The Most Dangerous City in Every State
46. Virginia Beach-Norfolk-Newport News, Virginia
> City violent crime rate: 309.3 per 100,000
> State violent crime rate: 195.6 per 100,000 (3rd lowest)
> City poverty rate: 12.3%
> City unemployment rate: 4.1%
Virginia is one of only four states with fewer than 200 violent crimes for every 100,000 people. A relatively safe state, even its most dangerous metro area, Virginia Beach, has a lower violent crime rate than the nation as a whole. There were 309 violent crimes in Virginia Beach for every 100,000 residents in 2015, well below the national violent crime rate of 373 incidents per 100,000.
Despite a low overall violent crime rate, the murder rate in Virginia beach is disproportionately high. There were 137 homicides in the area in 2015, about 8 for every 100,000 people. In comparison, the statewide murder rate is slightly less than 5 per 100,000 people.
47. Seattle-Tacoma-Bellevue, Washington
> City violent crime rate: 324.1 per 100,000
> State violent crime rate: 284.4 per 100,000 (17th lowest)
> City poverty rate: 10.2%
> City unemployment rate: 3.5%
There were 324 violent crimes per 100,000 residents in the Seattle-Tacoma-Bellevue metro area in 2015. While this was the highest violent crime rate in Washington state, it was lower than the national rate of 373 incidents per 100,000 Americans. Among the 12,130 violent crimes reported were 112 murders, 3,885 robberies, and 6,952 aggravated assaults.
Crime is less likely in areas where residents have high-paying, full-time jobs and other opportunities for gainful employment. While Seattle is the most dangerous metropolitan area in Washington, the city has the most robust economy in the state. An estimated 41.2% of Seattle adults have a bachelor’s degree, the largest share of any metro area in the state. This may be one reason why just 3.5% of workers in Seattle are unemployed, the lowest unemployment rate statewide.
48. Charleston, West Virginia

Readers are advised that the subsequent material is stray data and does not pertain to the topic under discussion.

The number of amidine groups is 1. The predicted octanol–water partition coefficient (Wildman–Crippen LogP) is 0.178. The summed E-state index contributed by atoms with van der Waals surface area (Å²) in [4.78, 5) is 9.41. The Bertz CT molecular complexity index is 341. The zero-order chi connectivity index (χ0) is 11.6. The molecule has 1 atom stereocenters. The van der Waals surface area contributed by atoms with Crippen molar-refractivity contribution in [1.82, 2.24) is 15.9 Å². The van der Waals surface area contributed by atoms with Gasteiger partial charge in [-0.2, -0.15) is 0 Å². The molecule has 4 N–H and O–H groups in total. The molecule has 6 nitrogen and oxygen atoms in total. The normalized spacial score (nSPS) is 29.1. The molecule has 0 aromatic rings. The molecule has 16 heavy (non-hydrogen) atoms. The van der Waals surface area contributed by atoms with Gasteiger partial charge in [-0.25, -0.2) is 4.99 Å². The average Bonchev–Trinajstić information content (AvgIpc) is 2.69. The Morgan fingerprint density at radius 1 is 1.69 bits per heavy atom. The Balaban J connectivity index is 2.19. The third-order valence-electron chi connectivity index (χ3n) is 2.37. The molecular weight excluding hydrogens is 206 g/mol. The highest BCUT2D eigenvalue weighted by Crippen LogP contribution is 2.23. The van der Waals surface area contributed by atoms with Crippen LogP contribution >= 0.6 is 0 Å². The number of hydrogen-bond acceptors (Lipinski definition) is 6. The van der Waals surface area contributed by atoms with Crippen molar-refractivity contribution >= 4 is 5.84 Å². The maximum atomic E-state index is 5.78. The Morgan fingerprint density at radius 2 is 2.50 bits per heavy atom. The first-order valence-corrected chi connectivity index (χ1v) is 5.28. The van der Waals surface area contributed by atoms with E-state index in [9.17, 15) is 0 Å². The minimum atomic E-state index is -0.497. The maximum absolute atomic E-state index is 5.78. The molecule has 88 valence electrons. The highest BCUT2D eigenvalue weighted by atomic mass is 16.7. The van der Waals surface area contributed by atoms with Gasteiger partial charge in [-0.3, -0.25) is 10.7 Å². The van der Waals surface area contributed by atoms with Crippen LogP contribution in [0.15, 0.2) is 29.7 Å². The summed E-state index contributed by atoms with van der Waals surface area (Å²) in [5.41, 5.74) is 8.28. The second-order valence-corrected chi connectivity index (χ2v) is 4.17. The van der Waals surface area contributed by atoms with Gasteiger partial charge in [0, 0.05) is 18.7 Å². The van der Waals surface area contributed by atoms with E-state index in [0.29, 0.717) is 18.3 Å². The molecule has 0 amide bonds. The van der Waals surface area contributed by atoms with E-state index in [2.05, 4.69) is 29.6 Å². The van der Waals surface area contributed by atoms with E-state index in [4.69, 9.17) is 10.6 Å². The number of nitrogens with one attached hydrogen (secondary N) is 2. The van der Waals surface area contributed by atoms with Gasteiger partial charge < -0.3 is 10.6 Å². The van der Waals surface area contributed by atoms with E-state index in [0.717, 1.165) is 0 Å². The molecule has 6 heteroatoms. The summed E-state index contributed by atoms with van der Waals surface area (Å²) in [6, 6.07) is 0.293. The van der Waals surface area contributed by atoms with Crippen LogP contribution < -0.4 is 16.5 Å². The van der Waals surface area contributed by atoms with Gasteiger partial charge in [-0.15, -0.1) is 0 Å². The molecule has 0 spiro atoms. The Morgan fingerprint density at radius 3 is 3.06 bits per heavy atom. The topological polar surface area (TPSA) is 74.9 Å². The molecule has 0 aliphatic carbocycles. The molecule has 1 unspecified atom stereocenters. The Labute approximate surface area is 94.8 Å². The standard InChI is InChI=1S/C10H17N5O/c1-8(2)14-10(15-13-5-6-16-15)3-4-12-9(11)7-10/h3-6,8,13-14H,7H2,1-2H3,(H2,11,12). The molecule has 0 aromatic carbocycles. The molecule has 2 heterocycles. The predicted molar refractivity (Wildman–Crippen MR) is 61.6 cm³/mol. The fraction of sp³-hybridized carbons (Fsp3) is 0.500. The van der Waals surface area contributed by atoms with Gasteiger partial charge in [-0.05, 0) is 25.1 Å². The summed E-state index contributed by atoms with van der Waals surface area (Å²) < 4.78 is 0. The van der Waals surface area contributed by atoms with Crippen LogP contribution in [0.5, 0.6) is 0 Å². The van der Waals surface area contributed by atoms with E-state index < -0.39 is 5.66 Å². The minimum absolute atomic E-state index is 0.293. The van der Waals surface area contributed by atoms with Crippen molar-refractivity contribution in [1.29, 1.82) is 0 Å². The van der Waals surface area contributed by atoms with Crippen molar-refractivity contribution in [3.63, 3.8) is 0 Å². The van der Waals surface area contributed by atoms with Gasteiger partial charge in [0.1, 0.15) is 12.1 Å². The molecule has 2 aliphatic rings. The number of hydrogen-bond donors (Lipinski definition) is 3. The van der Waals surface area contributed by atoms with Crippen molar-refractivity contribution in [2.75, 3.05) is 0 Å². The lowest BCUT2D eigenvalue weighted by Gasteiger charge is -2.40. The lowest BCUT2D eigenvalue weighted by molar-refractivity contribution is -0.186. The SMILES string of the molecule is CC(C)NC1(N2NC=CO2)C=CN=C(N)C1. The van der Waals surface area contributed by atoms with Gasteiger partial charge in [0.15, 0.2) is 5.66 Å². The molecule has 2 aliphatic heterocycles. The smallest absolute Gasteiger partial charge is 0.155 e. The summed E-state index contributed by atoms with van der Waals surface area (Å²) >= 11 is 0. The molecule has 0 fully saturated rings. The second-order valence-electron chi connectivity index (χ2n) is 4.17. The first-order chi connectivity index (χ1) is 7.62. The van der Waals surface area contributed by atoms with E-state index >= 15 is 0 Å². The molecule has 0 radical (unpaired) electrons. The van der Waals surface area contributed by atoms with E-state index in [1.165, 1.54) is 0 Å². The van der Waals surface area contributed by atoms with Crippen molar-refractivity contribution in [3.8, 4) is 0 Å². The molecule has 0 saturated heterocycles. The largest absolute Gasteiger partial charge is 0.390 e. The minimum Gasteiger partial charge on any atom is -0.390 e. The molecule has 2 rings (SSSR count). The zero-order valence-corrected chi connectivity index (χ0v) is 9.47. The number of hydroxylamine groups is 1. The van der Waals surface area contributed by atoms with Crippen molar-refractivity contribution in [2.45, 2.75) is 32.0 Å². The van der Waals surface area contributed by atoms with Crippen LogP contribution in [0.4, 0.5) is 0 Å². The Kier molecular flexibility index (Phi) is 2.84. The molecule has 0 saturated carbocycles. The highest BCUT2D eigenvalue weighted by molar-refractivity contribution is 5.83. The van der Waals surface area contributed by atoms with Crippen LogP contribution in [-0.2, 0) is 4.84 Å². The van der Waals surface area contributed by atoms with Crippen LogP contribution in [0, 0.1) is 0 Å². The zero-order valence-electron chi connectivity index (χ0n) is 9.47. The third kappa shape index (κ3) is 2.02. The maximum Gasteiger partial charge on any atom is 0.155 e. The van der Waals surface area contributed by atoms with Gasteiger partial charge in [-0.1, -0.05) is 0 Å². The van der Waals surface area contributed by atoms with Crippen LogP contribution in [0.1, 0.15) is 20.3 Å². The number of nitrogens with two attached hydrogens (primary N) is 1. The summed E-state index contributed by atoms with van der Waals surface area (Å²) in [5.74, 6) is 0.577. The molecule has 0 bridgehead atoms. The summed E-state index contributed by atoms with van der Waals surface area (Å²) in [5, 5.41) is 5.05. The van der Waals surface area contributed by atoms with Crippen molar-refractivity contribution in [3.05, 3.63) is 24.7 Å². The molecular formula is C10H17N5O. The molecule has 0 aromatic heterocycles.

> City violent crime rate: 530.3 per 100,000
> State violent crime rate: 337.9 per 100,000 (24th lowest)
> City poverty rate: 18.6%
> City unemployment rate: 4.8%
There were 530 violent crimes reported per 100,000 Charleston residents in 2015, the most of any metro area in West Virginia and far more than the state rate of 338 incidents per 100,000 people. Among the 1,173 violent crimes reported were 18 murders, 206 robberies, and 832 aggravated assaults.
Charleston is one of the cities hit hardest by the opioid epidemic. While drug use is a nonviolent crime, addicts in need of money may engage in criminal activity. Many believe the rising heroin usage has led to an increase in crime in the city. Motor vehicle theft has also increased substantially. There were 619 reported motor vehicle thefts in Charleston in 2015, an increase of more than 200 automobiles from the prior year.
49. Milwaukee-Waukesha-West Allis, Wisconsin
> City violent crime rate: 680.1 per 100,000
> State violent crime rate: 305.8 per 100,000 (21st lowest)
> City poverty rate: 14.0%
> City unemployment rate: 3.5%
Milwaukee is one of only a handful of metro areas with a violent crime rate that is more than double its home state rate. Driven largely by aggravated assault and robbery, there were 680 violent crimes in Milwaukee for every 100,000 metro area residents in 2015, compared to Wisconsin’s below average rate of 306 per 100,000.
Homicide also contributed to Milwaukee’s violent crime rate more than is typical. There were 155 murders in the city in 2015, or a murder rate of 9.8 per 100,000 people — well above the 4.9 per 100,000 national murder rate and 4.2 per 100,000 statewide rate. As was the case in many cities on this list, 2015 was an especially bad year for the Midwestern city. In the first 10 months of the year alone, 2015 became the city’s deadliest year in a decade.
50. Casper, Wyoming
> City violent crime rate: 234.3 per 100,000
> State violent crime rate: 222.1 per 100,000 (8th lowest)
> City poverty rate: 11.6%
> City unemployment rate: 5.9%
Wyoming has one of the lowest violent crime rates of any states. Even Casper, the most dangerous metro area in the state, is considerably safer than the nation as a whole. There were 234 violent crimes in Casper for every 100,000 residents in 2015, well below the national violent crime rate of 373 incidents per 100,000.
The least populated state in the country, Wyoming had only 16 murders in 2015, fewer than a majority of cities on this list. Similarly, Casper was one of three cities on this list to report a single murder in 2015.